Color and Crusts

2014.May.21 Wednesday · 0 comments

in Restaurants

I once lived in a small, three room apartment in Hoboken, New Jersey, where the first thing I did on moving in was paint each room a different color. One a sort of hunter green, one a deep leather brown, and one charcoal. I was in a dark, earthtones phase. It was a trifle gloomy. I was 23. As I put on a couple of years, I learned about using colors as accents rather than overwhelming assaults. Not everyone grows out of that phase. Enter Lelé de Troya (Helen of Troy), Costa Rica 4901 in Palermo, recently “renovated”, which I take to mean it got fresh coats of even more vibrant paint in each of its five rooms.

Lelé de Troya red room
Lelé de Troya - yellow room

You enter in red, the bar and lounge, off to the right is yellow with the open kitchen, further along on the left side, green, and then blue, or perhaps it’s the other way around. Upstairs, a strange amalgam of cantaloupe orange and soft violet. But we’re not talking accents, we’re talking near every available surface, right down to painting over speaker covers and wires. It’s the rainbow taken to an extreme. It’s an aesthetic choice, one that I can understand, if not quite get in a restaurant. No one, and no food, looks good under the harsh impact of a single color.

Lelé de Troya - bread

LdT is not a place for celiacs, nor those embracing a gluten-free diet, for whatever their reasons. Wheat is the apparent raison d’etre of the place, with the ovens turning out a steady stream of various breadstuffs. In fact, I’m not sure there’s anything on the menu that doesn’t involve either a slice or roll of bread, a pasta, or a crust. The breads are good, with a slight tendency towards a hint of sweetness in the various types. The menu leans towards Mediterranean, with a particular emphasis on Middle Eastern and Moroccan flavors.

Lele de Troya - mozzarella
Lele de Troya - mozzarella

Remember what I said about how things look in a single color environment? The first photo is the unretouched version, the second is the best color balancing I could manage. The dish, mozzarella en carozza

Mozzarella in carrozza

…well, this is my version of the dish, basically, it’s a cross between a grilled cheese and french toast – mozzarella sandwiched between slices of bread that are pressed down around it, then dipped in beaten egg and fried. The Lelé de Troya version is a large seeded bun with a vague hint that there may be some mozzarella somewhere inside. There’s certainly no gooey cheese oozing out, and the bread is clearly the mainstay. It’s also, strangely, accompanied by a slice of tortilla de papas, a potato torte that has some sort of bread crust on top as well. A bit heavy, dense, and overwhelming all around, and given that I had a main course coming, I decided to stop not quite halfway through it all, except the salad, which was fresh and had a decent vinaigrette.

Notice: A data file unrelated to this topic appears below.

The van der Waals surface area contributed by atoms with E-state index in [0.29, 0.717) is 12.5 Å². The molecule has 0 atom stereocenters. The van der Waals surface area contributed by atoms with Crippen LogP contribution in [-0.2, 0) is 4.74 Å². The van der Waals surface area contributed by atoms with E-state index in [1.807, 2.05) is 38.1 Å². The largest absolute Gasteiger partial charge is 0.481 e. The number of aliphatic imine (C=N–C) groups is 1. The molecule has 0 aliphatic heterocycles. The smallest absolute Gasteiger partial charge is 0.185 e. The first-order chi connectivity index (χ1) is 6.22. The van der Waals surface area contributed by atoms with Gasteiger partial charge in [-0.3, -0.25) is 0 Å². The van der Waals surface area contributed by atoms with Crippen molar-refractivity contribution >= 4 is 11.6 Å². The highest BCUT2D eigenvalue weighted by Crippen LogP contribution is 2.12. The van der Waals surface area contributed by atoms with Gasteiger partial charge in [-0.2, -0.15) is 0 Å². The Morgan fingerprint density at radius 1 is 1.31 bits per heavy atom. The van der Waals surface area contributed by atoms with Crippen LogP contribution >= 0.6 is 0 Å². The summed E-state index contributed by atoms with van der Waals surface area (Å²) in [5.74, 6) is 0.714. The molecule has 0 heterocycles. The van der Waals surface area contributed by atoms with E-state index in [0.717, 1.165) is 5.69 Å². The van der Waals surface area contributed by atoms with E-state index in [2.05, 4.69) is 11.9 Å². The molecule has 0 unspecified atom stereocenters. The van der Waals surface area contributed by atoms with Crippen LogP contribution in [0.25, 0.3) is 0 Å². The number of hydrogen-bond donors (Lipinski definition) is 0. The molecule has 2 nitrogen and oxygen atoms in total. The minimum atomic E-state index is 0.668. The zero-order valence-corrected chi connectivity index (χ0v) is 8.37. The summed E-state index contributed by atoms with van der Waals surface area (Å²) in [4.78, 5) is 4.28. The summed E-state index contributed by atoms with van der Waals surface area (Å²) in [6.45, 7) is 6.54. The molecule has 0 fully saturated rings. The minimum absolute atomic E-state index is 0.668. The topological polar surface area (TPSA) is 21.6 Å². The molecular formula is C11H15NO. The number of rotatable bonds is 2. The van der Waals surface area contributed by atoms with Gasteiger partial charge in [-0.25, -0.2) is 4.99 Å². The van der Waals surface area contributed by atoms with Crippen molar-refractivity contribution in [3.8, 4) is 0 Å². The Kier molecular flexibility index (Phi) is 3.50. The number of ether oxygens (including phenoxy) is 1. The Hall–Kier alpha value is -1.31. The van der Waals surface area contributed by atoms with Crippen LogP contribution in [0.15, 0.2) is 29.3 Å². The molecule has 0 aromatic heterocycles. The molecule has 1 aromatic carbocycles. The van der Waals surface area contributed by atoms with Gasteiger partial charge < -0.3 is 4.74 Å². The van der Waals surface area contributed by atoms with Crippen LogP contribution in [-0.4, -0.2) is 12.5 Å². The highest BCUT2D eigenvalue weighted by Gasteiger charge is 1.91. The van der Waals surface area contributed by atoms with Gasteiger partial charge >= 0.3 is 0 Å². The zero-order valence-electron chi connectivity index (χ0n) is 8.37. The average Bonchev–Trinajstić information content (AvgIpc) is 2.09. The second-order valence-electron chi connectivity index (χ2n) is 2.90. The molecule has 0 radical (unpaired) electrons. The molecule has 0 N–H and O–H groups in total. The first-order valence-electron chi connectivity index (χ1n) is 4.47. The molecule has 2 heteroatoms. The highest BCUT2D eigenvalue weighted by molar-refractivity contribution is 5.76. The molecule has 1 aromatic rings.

Lele de Troya - papillote de mar

I suppose, given the proclivities of the chef, it should come as no surprise that the papillote de mar, “seafood in parchment”, should sub layers of phyllo dough for the parchment. One of the few dishes on the menu that noted picante, I decided to see if it had any heat. Oh, it does. I have to admit, it’s not often that a plate of food, especially here in Buenos Aires, the picante-averse capital of Latin America, takes me aback, but this one did. A mix of mussels, clams and shrimp in a sauce that was so fiery I could barely eat it. The dish needs some serious balancing, or adjusting, the idea is there, but it’s just overdone, and the little creamer filled with a secondary hot sauce was certainly not necessary. I couldn’t do much more than nibble at some of the seafood (which was fresh and cooked on-point), break into a sweat, mop my brow, eat a few of the accompanying potatoes, and give up.

I will say that service was friendly and even efficient. I wouldn’t say it was particularly perceptive. When someone pushes away two dishes in a row, each less than half eaten, I’m not sure that asking them if they want them wrapped up to go is the first, and only, question to be asked. I’m not sure how to assess this restaurant overall. It’s certainly not a place that would be on my list to go back to, but at the same time, I think that if someone’s really into breads, pastas, etc., they might like it, as perhaps ordering the only spicy dish on the menu wasn’t the best move. I’ve seen mixed reviews out there, and generally the sandwiches and pastas seem to garner the most positive, which I suppose might fit as their forte. So I’m going to give it an okay and just leave it there.


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